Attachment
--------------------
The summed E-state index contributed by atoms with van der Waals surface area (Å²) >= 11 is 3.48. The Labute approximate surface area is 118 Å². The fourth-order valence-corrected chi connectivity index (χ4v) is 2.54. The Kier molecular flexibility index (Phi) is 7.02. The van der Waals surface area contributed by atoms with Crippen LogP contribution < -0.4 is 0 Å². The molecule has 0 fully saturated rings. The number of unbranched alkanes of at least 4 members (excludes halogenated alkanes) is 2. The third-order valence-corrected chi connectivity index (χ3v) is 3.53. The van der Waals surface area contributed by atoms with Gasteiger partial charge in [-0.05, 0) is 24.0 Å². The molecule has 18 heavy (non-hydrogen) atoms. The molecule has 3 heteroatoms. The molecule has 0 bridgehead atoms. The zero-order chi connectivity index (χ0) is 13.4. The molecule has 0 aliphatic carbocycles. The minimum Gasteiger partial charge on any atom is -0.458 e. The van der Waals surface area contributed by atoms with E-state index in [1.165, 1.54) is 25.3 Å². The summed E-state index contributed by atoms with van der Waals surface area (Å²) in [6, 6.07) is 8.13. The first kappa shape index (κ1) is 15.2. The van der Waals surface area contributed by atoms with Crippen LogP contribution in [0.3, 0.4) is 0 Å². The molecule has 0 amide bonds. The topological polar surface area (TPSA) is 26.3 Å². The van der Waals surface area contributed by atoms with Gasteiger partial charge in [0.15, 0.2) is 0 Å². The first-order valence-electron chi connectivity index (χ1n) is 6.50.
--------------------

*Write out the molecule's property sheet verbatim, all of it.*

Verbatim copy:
The summed E-state index contributed by atoms with van der Waals surface area (Å²) >= 11 is 3.48. The Labute approximate surface area is 118 Å². The fourth-order valence-corrected chi connectivity index (χ4v) is 2.54. The Kier molecular flexibility index (Phi) is 7.02. The van der Waals surface area contributed by atoms with Crippen LogP contribution < -0.4 is 0 Å². The molecule has 0 fully saturated rings. The number of unbranched alkanes of at least 4 members (excludes halogenated alkanes) is 2. The third-order valence-corrected chi connectivity index (χ3v) is 3.53. The van der Waals surface area contributed by atoms with Gasteiger partial charge in [-0.05, 0) is 24.0 Å². The molecule has 18 heavy (non-hydrogen) atoms. The molecule has 3 heteroatoms. The molecule has 0 bridgehead atoms. The zero-order chi connectivity index (χ0) is 13.4. The molecule has 0 aliphatic carbocycles. The minimum Gasteiger partial charge on any atom is -0.458 e. The van der Waals surface area contributed by atoms with E-state index in [1.165, 1.54) is 25.3 Å². The summed E-state index contributed by atoms with van der Waals surface area (Å²) in [6, 6.07) is 8.13. The first kappa shape index (κ1) is 15.2. The van der Waals surface area contributed by atoms with Crippen LogP contribution in [0.3, 0.4) is 0 Å². The molecule has 0 amide bonds. The topological polar surface area (TPSA) is 26.3 Å². The van der Waals surface area contributed by atoms with Gasteiger partial charge in [0.15, 0.2) is 0 Å². The first-order valence-electron chi connectivity index (χ1n) is 6.50.